— Conegliano Valdobbiadene

A Bread Garden

The organic roots of the Dal Piccol family
VISIT Issue 01-2023_Pagina_22_Immagine_0002

From Marina Grasso

The neat rows of grain growing inevitably arouse curiosity. But more curious still is the sign L’Orto del Pane – The Bread Garden – which describes the small crops of ancient cereals grown by Franco Dal Piccol and his son Andro. Of course they know that you don’t grow bread: they craft it themselves in their artisan bakery, Aries Pasteria, where they’ve been baking bread, biscuits, pizzas and pastries since 1985, using only certified organic raw materials and mother dough.

The unusually named Bread Garden is the culmination of a story that started more than forty years ago, in the heart of Vidor, surrounded by the vineyards and wineries of Conegliano Valdobbiadene DOCG. That’s when Franco Dal Piccol began to combine his passion for the art of baking with his commitment to organic farming and food, before public awareness of the connections between the health of the planet and how we grow our food started to become mainstream.

In the 1970s I was a young lathe operator but increasingly I felt the need for a more natural diet and the desire to sensitise local farmers to the concept of organic farming. I learnt more by attending courses and seeking out local places that shared my concerns. Back then, this meant just a handful of shops dedicated to macrobiotics. Then I founded a cultural association that eventually evolved into the first organic shop in my area: we’d meet up in my living room and exchange the products I’d brought back in my rucksack from the weekend seminars I attended in regions around Italy, especially in Bologna”.

Franco’s passion and the sensitivity of the people in Vidor and its surrounding areas sparked a growing movement of increasingly conscientious and discerning consumers, which in turn prompted Franco to open his own organic bakery. “I went to a long-established Veneto bakery to learn their recipes and techniques, and during the summer months I’d continue my training by working in France and Germany. They were wonderful pioneering years – not only because I could indulge my thirst for knowledge, eat organically and develop my passion into a thriving profession, for a long time combining my job as a lathe operator with my research into the world of organic food, but also because I witnessed people’s growing awareness of the need for a diet that respected both the individual and the planet. Still today, they choose my baked goods because they know their characteristics and appreciate our philosophy”.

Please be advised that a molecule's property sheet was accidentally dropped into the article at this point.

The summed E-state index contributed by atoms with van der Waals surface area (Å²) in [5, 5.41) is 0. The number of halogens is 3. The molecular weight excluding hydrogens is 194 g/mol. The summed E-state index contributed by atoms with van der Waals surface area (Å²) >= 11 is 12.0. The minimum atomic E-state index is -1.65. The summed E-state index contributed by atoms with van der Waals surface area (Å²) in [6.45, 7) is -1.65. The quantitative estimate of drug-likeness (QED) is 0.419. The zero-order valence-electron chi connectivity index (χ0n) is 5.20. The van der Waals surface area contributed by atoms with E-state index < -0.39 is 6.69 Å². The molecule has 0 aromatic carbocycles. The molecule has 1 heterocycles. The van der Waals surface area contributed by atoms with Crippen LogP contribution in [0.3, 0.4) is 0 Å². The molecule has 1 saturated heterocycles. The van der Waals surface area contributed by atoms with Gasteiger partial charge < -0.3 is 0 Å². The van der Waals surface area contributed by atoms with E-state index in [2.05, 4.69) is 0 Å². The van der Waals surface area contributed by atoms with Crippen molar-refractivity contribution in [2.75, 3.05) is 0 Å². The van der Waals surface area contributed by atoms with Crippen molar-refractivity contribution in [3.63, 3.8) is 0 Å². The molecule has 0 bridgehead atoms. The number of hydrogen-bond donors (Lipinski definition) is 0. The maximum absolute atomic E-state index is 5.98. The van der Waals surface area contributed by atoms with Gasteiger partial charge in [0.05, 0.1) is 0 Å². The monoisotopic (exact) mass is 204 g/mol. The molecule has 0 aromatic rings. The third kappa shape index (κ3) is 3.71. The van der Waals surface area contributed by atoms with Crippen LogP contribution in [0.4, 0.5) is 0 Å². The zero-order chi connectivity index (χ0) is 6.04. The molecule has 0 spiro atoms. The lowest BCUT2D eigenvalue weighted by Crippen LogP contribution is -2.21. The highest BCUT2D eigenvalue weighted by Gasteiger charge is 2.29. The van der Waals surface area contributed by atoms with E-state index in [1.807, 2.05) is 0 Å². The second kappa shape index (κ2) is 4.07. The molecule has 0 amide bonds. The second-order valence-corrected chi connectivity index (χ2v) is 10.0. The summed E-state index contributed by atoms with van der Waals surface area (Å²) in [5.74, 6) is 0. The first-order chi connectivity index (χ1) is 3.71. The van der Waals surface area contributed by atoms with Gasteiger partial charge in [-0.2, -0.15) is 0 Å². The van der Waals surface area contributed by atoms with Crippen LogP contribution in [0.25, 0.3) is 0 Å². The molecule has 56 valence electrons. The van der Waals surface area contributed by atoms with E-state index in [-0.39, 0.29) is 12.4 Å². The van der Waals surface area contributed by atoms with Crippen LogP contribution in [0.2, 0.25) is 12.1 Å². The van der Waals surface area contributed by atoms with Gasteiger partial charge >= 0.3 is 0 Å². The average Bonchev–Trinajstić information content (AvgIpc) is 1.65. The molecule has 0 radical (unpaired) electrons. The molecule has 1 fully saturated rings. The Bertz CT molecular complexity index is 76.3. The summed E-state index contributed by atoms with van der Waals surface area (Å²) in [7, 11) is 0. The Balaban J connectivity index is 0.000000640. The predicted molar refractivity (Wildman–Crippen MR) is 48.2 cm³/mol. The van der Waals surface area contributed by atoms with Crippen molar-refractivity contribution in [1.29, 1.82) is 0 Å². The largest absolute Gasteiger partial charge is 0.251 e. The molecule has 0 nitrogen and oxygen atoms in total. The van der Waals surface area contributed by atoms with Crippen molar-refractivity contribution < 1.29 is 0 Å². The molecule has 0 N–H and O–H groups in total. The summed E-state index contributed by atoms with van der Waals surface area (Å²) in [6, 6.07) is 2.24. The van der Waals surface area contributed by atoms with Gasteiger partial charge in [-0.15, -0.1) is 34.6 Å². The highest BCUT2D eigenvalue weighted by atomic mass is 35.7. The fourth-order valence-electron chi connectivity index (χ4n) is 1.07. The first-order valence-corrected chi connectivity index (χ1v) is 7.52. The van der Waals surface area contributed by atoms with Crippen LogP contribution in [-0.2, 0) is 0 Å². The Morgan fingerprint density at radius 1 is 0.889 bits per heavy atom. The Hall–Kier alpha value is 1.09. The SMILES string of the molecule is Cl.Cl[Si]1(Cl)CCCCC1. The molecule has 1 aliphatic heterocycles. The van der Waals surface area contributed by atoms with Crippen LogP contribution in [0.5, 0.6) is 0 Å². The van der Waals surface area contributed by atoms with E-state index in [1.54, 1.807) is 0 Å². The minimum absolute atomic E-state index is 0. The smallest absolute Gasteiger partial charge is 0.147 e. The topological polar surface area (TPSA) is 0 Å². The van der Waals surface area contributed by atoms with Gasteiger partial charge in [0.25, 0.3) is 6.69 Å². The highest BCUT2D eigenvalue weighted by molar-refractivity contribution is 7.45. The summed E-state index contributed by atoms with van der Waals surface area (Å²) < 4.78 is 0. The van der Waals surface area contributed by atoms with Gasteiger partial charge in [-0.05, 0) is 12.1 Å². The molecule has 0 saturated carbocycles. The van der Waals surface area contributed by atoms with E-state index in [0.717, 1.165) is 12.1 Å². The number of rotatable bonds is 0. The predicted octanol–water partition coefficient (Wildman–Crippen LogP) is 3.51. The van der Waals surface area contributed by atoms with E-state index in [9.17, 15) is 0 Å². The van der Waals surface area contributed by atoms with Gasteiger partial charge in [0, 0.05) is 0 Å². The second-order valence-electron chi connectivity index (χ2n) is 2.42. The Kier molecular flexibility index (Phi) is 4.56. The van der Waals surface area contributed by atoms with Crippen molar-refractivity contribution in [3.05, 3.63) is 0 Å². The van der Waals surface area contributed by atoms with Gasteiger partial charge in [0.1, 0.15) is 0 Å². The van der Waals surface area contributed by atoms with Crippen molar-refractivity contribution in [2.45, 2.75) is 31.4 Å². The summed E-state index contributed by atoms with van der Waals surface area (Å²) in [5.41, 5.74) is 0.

Over the years, Franco’s commitment has gradually developed the bakery Aries Pasteria into a thriving business, spanning over 1200 square metres of floor space divided between bakery and storage areas. Despite its growth, the business has remained true to its artisanal roots, one whose dedication to careful raw materials selection and sustainable processes has never wavered. The organic roots of the Dal Piccol family: from an intuition born in the 1970s to a great artisanal bakery, where plots of ancient grains tell great stories of biodiversity and authenticity This commitment is evidenced not only in the superior quality of their organic ingredients, but also the solar panels and heat recovery system installed on the flues of the ovens, which in turn is used to heat the premises and pro – vide hot water.

The Bread Garden at the entrance to the company’s shop serves to highlight the same message – Franco explains: “We decided to set it up because local schools often asked if they could visit our bakery, and it seemed like great a way to explain the process to kids, from growing the cere – als to making the flour and dough. It’s also because my son and I have spent many years researching heirloom cereals, which, while not very ancient perhaps, have been supplanted by more profitable hybrids. Thanks to the inspiration of the food and diet historian Danilo Gasparini and the guidance of Riccardo Gasparini, the project now involves agronomists, farming institutes and universities in recovering increasingly significant grain varieties, which we sow twice a year, turning these occasions into opportunities for celebration. The cereals have names that are almost completely unknown, such as Piave, Verna, San Pastore, Gentil Rosso, Grano del Miracolo among others. Together with better-known varieties like Senatore Cappelli and Farro Monococco they create a spectacularly colourful and varied vegetable plot. We only grow a few plants, never enough to actually bake with. But through them we can continue to highlight the importance and beauty of biodiversity, organic farming, respect for the individual, and the environment”.

Photo credits: Francisco Marques

[Article originally published in Visit Conegliano Valdobbiadene magazine Spring Summer 2023. The entire magazine is available here]